The Town of Edmonston has several “firsts” and “greats” as accomplishments, including being home to one of the “Greenest Streets in America” thanks to the completion of a “green street” in 2010. A “green street” is a technique that can include several green infrastructure practices, such as street trees, rain gardens, pervious pavement, bioretention cells, and bioswales, in one location that is centered around and connected to a street site. Edmonston’s “Green Street” project is a model for others that wish to “Go Green” to make their town greener and healthier.
Edmonston recently installed its 30th green infrastructure practice, with 10 more being constructed in the summer of 2022. Yes, you read that correctly; this is a lot of green in a small town that 1,545 people call home. Many of these practices were implemented with grant funds including through the Prince George’s Stormwater Stewardship Grant Program supported by the Department of the Environment. The Town plans to continue pushing the envelope by installing green practices while maintaining the existing practices so that they look beautiful and function to clean water while being home to native plants that attract our birds and butterflies.
The Town is touting another “first” with the installation of the first pervious curb and gutter systems in the Maryland. These innovative techniques, which were tested in the west coast and are used extensively in New York City, were brought to Maryland by Ecosite, Inc., a county-based firm, who worked closely with the Town on the projects. The pervious curb and gutter system use the road’s right of way space to house the green infrastructure practice that soaks up stormwater from the roadways before it enters the storm drain. You can visit the pervious curb and gutter systems on Decatur Street (main street) and on Ingraham Street in the industrial district bounded by 46th Avenue, Ingraham Street, and Lafayette Place. Speaking of “firsts” Edmonston installed several “industrial green streets” bringing green infrastructure to these busy, high traffic areas that are home to many thriving businesses.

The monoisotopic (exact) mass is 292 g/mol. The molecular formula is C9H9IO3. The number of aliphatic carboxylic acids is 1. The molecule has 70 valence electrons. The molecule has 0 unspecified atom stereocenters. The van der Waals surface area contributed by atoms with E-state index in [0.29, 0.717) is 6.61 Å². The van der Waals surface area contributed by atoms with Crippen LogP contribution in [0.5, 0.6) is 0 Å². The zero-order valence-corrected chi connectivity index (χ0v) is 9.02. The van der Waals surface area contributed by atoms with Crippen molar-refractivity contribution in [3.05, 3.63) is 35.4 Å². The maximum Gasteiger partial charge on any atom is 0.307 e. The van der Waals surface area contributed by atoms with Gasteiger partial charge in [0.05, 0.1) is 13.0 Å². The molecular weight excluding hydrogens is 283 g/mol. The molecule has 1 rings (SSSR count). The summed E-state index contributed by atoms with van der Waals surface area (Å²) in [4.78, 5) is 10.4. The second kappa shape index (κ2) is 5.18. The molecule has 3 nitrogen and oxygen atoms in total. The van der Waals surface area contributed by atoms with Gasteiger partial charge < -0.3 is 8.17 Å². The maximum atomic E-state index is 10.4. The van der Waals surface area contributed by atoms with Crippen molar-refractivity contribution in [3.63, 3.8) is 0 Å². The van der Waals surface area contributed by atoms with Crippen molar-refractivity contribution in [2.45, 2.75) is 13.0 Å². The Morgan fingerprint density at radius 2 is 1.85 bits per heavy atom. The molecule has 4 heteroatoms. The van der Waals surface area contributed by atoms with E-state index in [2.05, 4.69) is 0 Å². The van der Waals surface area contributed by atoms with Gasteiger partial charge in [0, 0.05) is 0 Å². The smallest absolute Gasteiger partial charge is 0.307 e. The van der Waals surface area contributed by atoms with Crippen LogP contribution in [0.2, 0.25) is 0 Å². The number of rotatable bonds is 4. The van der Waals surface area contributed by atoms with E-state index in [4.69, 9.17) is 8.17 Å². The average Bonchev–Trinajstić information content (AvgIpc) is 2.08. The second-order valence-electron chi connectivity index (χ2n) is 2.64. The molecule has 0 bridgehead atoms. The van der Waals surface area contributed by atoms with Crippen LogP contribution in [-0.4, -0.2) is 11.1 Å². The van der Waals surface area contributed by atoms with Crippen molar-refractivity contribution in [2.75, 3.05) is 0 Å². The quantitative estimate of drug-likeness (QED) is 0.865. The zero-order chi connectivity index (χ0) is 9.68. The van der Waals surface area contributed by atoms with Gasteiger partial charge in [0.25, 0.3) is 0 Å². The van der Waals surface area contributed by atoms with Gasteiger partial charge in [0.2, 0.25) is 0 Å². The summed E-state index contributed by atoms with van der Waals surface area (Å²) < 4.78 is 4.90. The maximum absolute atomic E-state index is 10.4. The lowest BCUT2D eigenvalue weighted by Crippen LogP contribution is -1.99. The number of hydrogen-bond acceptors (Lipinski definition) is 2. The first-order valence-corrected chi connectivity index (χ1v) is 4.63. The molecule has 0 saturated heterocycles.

The Town, with Ecosite’s technical support, has been pioneering and demonstrating the use of “in-situ” bioretention design and construction. This technique minimizes the excavation of existing soils and instead improves these soils by incorporating well aged organic materials like pine fines and composted leaf mulch into the soil. This technique was developed by Dr. Robert Gouin, professor emeritus of the University of Maryland School of Horticulture. By reducing the need to excavate and remove existing soils and replacing them with expensive man-made bioretention media, the practice reduces bioretention system costs to 30% of traditional costs and takes our remediation dollars further. In addition, this practice results in improved soils that provide significantly greater infiltration capacity, treatment of runoff, and pollutant removal.
Finally, the Town considers the green infrastructure practices part of a longer-term strategy that provides many benefits to those who live and visit Edmonston. Mayor Tracy Gant says, “Edmonston is committed to protecting our natural environment for future generations through innovative approaches and practices that protect the Anacostia Watershed and ultimately the Chesapeake Bay.”
These green infrastructure practices reduce flooding, improve water quality, improve air quality, reduce urban heat effects, and support climate resiliency goals for the Town, County, State, and beyond. Learn more about the Town’s greening efforts at https://edmonstonmd.gov/about-edmonston/ and more about the County’s Climate Action Plan at https://www.princegeorgescountymd.gov/3748/Climate-Change. The Prince George’s Stormwater Stewardship Grant Program supports innovative and sustainable green infrastructure practices throughout Prince George’s County.
Explore other grants supported by the Prince George’s Stormwater Stewardship Grant Program in the Town of Edmonston below.
Water Quality Retrofits for Hamilton Street- for the installation of seven rain gardens on Hamilton Street. $131,785.
Water Quality Retrofits for Gallatin Street Project- for the installation of 10 rain gardens on Gallatin Street. $142,803.
Water Quality Retrofits for Lafayette Place Industrial Green Street Project- to implement the fourth industrial “green street” which will be located in the district of Lafayette Place. $68,527.
Water Quality Retrofits for Ingraham Green Street Project- for green street implementation on Ingraham Street between 46th Ave and Lafayette Street, further demonstrating green infrastructure efforts in the Town and including an industrial pilot for future replication. $169,530.
Water Quality Retrofits for the 46th Avenue Green Street Project- to design and construct eight curbside rain gardens and one permeable concrete curb and gutter to treat over five acres of impervious surface. $148,000.